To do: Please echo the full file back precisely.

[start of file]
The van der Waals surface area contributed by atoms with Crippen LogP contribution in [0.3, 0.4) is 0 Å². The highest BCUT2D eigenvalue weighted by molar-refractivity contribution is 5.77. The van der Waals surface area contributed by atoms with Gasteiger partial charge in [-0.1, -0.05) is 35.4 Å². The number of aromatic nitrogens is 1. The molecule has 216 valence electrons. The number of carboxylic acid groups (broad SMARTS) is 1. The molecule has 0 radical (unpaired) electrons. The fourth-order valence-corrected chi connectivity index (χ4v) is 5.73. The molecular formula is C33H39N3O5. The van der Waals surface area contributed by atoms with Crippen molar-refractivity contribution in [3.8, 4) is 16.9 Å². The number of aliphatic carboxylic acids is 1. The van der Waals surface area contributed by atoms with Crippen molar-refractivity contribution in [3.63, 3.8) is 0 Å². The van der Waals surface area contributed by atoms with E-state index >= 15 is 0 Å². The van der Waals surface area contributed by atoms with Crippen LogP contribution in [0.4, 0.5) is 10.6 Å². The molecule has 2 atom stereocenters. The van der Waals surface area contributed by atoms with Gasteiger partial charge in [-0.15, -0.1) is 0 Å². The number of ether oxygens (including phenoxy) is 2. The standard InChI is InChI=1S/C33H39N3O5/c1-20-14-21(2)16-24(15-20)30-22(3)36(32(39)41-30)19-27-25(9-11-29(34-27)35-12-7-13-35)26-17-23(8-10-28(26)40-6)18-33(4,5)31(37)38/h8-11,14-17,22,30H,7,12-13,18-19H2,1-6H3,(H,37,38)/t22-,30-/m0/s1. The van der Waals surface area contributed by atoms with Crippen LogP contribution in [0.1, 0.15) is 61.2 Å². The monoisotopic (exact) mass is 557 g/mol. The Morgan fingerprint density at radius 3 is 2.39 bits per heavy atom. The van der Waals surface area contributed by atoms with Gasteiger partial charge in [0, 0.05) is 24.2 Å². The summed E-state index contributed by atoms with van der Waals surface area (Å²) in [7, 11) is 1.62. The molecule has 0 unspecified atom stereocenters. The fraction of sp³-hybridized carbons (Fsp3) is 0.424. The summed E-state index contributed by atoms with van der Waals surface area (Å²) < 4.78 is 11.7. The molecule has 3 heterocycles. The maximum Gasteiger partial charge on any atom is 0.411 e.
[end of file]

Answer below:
The van der Waals surface area contributed by atoms with Crippen LogP contribution in [0.3, 0.4) is 0 Å². The highest BCUT2D eigenvalue weighted by molar-refractivity contribution is 5.77. The van der Waals surface area contributed by atoms with Gasteiger partial charge in [-0.1, -0.05) is 35.4 Å². The number of aromatic nitrogens is 1. The molecule has 216 valence electrons. The number of carboxylic acid groups (broad SMARTS) is 1. The molecule has 0 radical (unpaired) electrons. The fourth-order valence-corrected chi connectivity index (χ4v) is 5.73. The molecular formula is C33H39N3O5. The van der Waals surface area contributed by atoms with Crippen molar-refractivity contribution in [3.8, 4) is 16.9 Å². The number of aliphatic carboxylic acids is 1. The van der Waals surface area contributed by atoms with Crippen molar-refractivity contribution in [3.63, 3.8) is 0 Å². The van der Waals surface area contributed by atoms with E-state index >= 15 is 0 Å². The van der Waals surface area contributed by atoms with Crippen LogP contribution in [0.4, 0.5) is 10.6 Å². The molecule has 2 atom stereocenters. The van der Waals surface area contributed by atoms with Gasteiger partial charge in [-0.15, -0.1) is 0 Å². The number of ether oxygens (including phenoxy) is 2. The standard InChI is InChI=1S/C33H39N3O5/c1-20-14-21(2)16-24(15-20)30-22(3)36(32(39)41-30)19-27-25(9-11-29(34-27)35-12-7-13-35)26-17-23(8-10-28(26)40-6)18-33(4,5)31(37)38/h8-11,14-17,22,30H,7,12-13,18-19H2,1-6H3,(H,37,38)/t22-,30-/m0/s1. The van der Waals surface area contributed by atoms with Crippen LogP contribution in [0.1, 0.15) is 61.2 Å². The monoisotopic (exact) mass is 557 g/mol. The Morgan fingerprint density at radius 3 is 2.39 bits per heavy atom. The van der Waals surface area contributed by atoms with Gasteiger partial charge in [0, 0.05) is 24.2 Å². The summed E-state index contributed by atoms with van der Waals surface area (Å²) in [7, 11) is 1.62. The molecule has 0 unspecified atom stereocenters. The fraction of sp³-hybridized carbons (Fsp3) is 0.424. The summed E-state index contributed by atoms with van der Waals surface area (Å²) < 4.78 is 11.7. The molecule has 3 heterocycles. The maximum Gasteiger partial charge on any atom is 0.411 e.